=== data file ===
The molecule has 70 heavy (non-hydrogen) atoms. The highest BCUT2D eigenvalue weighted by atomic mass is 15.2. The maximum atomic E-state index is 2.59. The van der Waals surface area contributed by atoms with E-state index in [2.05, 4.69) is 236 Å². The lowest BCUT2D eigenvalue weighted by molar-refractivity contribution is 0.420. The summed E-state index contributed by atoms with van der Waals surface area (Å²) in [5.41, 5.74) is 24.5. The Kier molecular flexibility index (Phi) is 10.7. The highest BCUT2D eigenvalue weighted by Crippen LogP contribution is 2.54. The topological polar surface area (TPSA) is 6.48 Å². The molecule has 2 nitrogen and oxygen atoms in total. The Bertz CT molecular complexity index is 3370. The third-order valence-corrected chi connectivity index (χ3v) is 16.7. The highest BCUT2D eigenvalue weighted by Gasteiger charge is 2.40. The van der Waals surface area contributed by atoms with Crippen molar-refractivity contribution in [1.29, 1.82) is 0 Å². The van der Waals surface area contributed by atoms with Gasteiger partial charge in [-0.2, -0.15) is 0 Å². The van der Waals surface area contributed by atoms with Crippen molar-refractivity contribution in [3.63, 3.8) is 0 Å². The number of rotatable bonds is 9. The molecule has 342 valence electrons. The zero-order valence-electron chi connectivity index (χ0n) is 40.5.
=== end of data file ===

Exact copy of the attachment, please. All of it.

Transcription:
The molecule has 70 heavy (non-hydrogen) atoms. The highest BCUT2D eigenvalue weighted by atomic mass is 15.2. The maximum atomic E-state index is 2.59. The van der Waals surface area contributed by atoms with E-state index in [2.05, 4.69) is 236 Å². The lowest BCUT2D eigenvalue weighted by molar-refractivity contribution is 0.420. The summed E-state index contributed by atoms with van der Waals surface area (Å²) in [5.41, 5.74) is 24.5. The Kier molecular flexibility index (Phi) is 10.7. The highest BCUT2D eigenvalue weighted by Crippen LogP contribution is 2.54. The topological polar surface area (TPSA) is 6.48 Å². The molecule has 2 nitrogen and oxygen atoms in total. The Bertz CT molecular complexity index is 3370. The third-order valence-corrected chi connectivity index (χ3v) is 16.7. The highest BCUT2D eigenvalue weighted by Gasteiger charge is 2.40. The van der Waals surface area contributed by atoms with Crippen molar-refractivity contribution in [1.29, 1.82) is 0 Å². The van der Waals surface area contributed by atoms with Gasteiger partial charge in [-0.2, -0.15) is 0 Å². The van der Waals surface area contributed by atoms with Crippen molar-refractivity contribution in [3.63, 3.8) is 0 Å². The number of rotatable bonds is 9. The molecule has 342 valence electrons. The zero-order valence-electron chi connectivity index (χ0n) is 40.5.